Mixed substrates comprising different material compositions: they often occur if, e.g. planning changes in the course of renovation work are made. These also are clearly the domain of gypsum-based compounds.
Chipboard / dry screed materials: even when chipboard or pre-fabricated screed materials are installed in accordance with regulations, greater deformation under loading must be taken into account than with cement- or calcium sulphate- screeds. By the use of gypsum-based compounds, including fibre-reinforced as applicable, additional stress-related deformation is avoided.
Surface coverings / mechanical loading:
Of the resilient materials, rubber coverings place the highest demands on the surface strength of the levelling compound. Their high vapour diffusion resistance very effectively stops the evaporation of residual moisture from the levelling compounds and dispersion adhesives. Therefore, under these coverings, primarily high-strength cement-based compounds should be used.
As the result of dimensional changes due to moisture, wood flooring builds up high shear forces between the flooring and the substrate. Therefore, in these cases, the higher strength cement-based products are preferably used. However, the type and size of the wood also plays a great role so that manufacturer-specific recommendations that differ from this may be given.
In wet areas and with ceramic tiles / natural stone, in both installation and usage, high exposure to moisture must be taken into account. This practically excludes the use of gypsum-based compounds.
If coverings are exposed to high mechanical loading from heavy vehicle traffic (e.g. fork-lift trucks), high-strength cement-based levelling compounds should be used as far as is possible.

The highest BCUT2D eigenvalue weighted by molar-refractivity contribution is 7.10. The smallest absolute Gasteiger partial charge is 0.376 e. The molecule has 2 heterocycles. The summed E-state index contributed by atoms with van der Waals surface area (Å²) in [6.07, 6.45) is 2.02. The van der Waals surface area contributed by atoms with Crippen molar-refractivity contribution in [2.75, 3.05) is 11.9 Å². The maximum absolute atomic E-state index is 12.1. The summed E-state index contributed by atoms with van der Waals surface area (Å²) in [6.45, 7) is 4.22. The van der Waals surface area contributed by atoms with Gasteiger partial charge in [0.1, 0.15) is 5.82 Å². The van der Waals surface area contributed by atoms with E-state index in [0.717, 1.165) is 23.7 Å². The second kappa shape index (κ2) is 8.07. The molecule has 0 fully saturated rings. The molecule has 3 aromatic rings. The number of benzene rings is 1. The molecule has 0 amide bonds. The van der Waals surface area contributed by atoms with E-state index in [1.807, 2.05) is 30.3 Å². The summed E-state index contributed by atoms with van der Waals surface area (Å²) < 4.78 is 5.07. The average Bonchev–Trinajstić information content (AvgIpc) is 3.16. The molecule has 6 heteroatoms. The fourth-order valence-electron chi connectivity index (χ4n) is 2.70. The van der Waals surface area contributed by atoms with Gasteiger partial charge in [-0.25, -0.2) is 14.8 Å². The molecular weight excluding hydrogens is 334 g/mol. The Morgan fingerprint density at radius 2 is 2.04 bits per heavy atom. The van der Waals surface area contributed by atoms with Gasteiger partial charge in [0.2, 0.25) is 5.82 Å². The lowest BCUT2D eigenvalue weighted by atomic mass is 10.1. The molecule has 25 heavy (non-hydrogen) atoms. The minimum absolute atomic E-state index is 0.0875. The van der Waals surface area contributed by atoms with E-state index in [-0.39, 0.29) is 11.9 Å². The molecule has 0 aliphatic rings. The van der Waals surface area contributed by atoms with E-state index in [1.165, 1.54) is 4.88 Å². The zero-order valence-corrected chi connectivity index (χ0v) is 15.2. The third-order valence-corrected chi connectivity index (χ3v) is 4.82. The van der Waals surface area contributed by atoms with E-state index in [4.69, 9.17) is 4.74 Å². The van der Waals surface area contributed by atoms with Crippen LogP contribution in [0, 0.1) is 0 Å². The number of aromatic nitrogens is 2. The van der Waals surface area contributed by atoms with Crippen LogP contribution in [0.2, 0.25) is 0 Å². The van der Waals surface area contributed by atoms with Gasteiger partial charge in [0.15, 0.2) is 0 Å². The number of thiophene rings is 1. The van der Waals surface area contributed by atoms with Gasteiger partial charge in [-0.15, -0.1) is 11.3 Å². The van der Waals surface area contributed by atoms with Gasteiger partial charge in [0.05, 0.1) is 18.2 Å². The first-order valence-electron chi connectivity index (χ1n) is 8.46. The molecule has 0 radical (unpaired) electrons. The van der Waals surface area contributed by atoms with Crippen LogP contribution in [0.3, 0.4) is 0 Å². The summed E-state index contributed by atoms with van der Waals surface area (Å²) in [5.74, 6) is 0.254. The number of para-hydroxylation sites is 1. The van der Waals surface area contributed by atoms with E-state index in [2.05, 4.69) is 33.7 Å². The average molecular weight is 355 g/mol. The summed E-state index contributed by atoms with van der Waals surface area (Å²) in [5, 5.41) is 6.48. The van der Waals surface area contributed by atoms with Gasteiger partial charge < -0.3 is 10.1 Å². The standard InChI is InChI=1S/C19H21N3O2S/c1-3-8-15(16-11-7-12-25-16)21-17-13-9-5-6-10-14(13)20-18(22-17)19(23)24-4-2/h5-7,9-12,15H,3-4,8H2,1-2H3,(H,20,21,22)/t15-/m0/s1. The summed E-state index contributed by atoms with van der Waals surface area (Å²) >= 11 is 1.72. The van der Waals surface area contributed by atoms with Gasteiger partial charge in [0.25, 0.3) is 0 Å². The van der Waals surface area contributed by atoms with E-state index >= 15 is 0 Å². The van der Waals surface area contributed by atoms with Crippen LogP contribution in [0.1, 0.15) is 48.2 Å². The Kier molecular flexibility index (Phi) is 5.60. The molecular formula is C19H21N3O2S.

The above description clarifies that the preference for the gypsum-based compounds is primarily triggered by the substrate, whereas the cement preference stems mainly from high-demand coverings and loadings. Between these, in practice, there are many crossover cases in which both types of levelling compound can be seen as fundamentally suitable. In the attached diagram, this is put together as an overview. Immediately recognisable are also the substrate / covering combinations that do not give a spontaneous material recommendation, e.g. old mastic asphalt / rubber coverings or chipboard / wood flooring. Even for these exacting demands, there are reliable system constructions, e.g. with the aid of special, suitable products or stress-relieving, separating systems. In such cases, it is also recommended to obtain technical advice.
Above all, this article should give a quick orientation through the diversity of product-related information. Ultimately, the individual project conditions and also the user preferences must determine the selection of materials. The UZIN Technical Division is always pleased to provide any support required.
|Substrate||Covering / Load Effect|
|old mastic asphalt||wood flooring|
|mixed substrate composition||rubber|
|dry screed materials||moisture|
|heavy loading / high-speed construction|
Calcium Sulphate Levelling Compound
Cement Levelling Compound
Dr. Norbert Arnold - Technical Product Services Manager